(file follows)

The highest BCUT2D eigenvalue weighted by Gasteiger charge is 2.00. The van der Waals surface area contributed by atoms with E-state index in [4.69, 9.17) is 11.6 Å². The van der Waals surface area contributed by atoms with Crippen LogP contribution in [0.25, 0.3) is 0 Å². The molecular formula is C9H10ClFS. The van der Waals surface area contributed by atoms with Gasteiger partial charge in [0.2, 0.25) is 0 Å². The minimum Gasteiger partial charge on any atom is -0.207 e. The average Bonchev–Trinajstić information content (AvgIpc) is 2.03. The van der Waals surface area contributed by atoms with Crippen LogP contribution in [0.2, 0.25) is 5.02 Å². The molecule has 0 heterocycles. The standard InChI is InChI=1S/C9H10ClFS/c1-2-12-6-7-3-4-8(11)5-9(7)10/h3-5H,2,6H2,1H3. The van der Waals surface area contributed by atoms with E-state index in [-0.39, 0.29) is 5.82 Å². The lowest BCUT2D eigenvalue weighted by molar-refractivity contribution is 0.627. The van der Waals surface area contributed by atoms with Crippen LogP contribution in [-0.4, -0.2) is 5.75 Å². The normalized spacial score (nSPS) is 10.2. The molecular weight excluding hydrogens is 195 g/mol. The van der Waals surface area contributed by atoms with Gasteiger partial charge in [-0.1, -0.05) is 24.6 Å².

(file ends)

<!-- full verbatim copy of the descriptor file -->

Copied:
The highest BCUT2D eigenvalue weighted by Gasteiger charge is 2.00. The van der Waals surface area contributed by atoms with E-state index in [4.69, 9.17) is 11.6 Å². The van der Waals surface area contributed by atoms with Crippen LogP contribution in [0.25, 0.3) is 0 Å². The molecular formula is C9H10ClFS. The van der Waals surface area contributed by atoms with Gasteiger partial charge in [0.2, 0.25) is 0 Å². The minimum Gasteiger partial charge on any atom is -0.207 e. The average Bonchev–Trinajstić information content (AvgIpc) is 2.03. The van der Waals surface area contributed by atoms with Crippen LogP contribution in [0.2, 0.25) is 5.02 Å². The molecule has 0 heterocycles. The standard InChI is InChI=1S/C9H10ClFS/c1-2-12-6-7-3-4-8(11)5-9(7)10/h3-5H,2,6H2,1H3. The van der Waals surface area contributed by atoms with E-state index in [-0.39, 0.29) is 5.82 Å². The lowest BCUT2D eigenvalue weighted by molar-refractivity contribution is 0.627. The van der Waals surface area contributed by atoms with Crippen LogP contribution in [-0.4, -0.2) is 5.75 Å². The normalized spacial score (nSPS) is 10.2. The molecular weight excluding hydrogens is 195 g/mol. The van der Waals surface area contributed by atoms with Gasteiger partial charge in [-0.1, -0.05) is 24.6 Å².